by Carol Jensen
If you lived in Ancient Greece, you would know the gods as powerful superheroes – imperfect like men and inclined to capriciousness, jealousy and anger – yet endowed with extraordinary capabilities to affect human conditions. Sort of like The Incredibles. However, men and gods both would be equally subject to the cosmos, victims of the universe.
In this Athenian or Spartan world, government would be a man-made invention, a product of reason. Man’s job in that government would be to protect society. He would be accountable to the political leaders for the discharge of this duty. Families would exist to support the power of the state, with children being trained to support the nation’s well-being. Kind of like No Child Left Behind.
The Odysseus’s of your day would be those who brought glory to themselves and their country through their superior knowledge, beauty, strength, or cleverness. You know…like Hollywood stars and Superbowl champs.
But on the other hand, if you lived in Ancient Israel, you would know God as your creator and perfect Father – One who had given you the power to choose your course. As a free agent, you could be a victor, not a victim. Like David against Goliath.
In the Israelite world, you would have god-given rights – life, liberty and (promised) land – that would be protected by government. Political leaders would be accountable to you for the discharge of this obligation. The family would be divinely appointed for the support of individual character – each child in turn being trained to love truth and lead through service. Like Abraham, Isaac and Jacob.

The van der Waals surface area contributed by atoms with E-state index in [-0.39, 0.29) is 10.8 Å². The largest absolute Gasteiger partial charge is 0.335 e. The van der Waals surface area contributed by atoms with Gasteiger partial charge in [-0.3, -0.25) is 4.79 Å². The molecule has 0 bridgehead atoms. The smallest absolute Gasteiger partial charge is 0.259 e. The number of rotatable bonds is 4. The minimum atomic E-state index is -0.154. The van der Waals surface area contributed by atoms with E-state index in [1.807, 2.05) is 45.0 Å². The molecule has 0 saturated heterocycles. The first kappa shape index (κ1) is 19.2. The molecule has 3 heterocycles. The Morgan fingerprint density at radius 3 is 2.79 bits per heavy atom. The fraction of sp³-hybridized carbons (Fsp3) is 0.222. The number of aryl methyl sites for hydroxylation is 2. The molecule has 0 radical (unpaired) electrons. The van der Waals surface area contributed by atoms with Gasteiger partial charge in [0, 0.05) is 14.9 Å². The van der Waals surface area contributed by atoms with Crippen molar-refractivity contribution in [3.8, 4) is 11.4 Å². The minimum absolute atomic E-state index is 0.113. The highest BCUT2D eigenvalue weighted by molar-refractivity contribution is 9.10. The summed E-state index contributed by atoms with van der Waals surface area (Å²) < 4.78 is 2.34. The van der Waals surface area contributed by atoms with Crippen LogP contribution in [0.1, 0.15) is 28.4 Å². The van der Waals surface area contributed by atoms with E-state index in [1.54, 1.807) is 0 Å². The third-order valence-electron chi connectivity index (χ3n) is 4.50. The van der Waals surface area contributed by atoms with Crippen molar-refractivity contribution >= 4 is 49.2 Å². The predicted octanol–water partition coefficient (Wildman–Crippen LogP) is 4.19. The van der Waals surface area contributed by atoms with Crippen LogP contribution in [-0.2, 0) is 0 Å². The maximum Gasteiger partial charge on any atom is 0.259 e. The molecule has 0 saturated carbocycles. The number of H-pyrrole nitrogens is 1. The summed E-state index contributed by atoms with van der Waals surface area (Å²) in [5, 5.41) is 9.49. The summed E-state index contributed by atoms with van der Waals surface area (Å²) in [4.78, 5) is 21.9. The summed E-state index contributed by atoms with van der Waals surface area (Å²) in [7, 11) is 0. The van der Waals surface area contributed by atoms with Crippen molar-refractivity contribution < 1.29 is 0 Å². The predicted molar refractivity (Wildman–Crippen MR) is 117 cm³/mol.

The Jobs of your day would be those who brought glory to God and dignity to man by their obedience, sacrifice, faith and integrity. Like Shadrach, Meshach and Abed-nego.
Well, you aren’t in Greece and you aren’t in Israel. You’re in the USA and you homeschool, so what’s the big deal? The question isn’t where you educate your children. It’s what model you use. If you subscribe to an online program, a charter school, a distance curriculum administered by the state, or are accountable to your school district for the courses you teach, you may be training your students under a Greek model. Instead of sending your soldiers out to fight on the plain, you may be inviting the Trojan horse within your walls.
But if you are more interested in transmitting values than in scoring on the next standardized test, if you are family-focused, adamant about your liberties and accountable to God for how you raise your children, yours may be the generation that tumbles the walls of Jericho.
To determine which model you fall under, ask where the accountability lies. Do you report to a divine source or a government source for your children’s education? Who gives you the power to administer their training? It makes a difference because you may be raising Achilles. But maybe you are raising Daniel.
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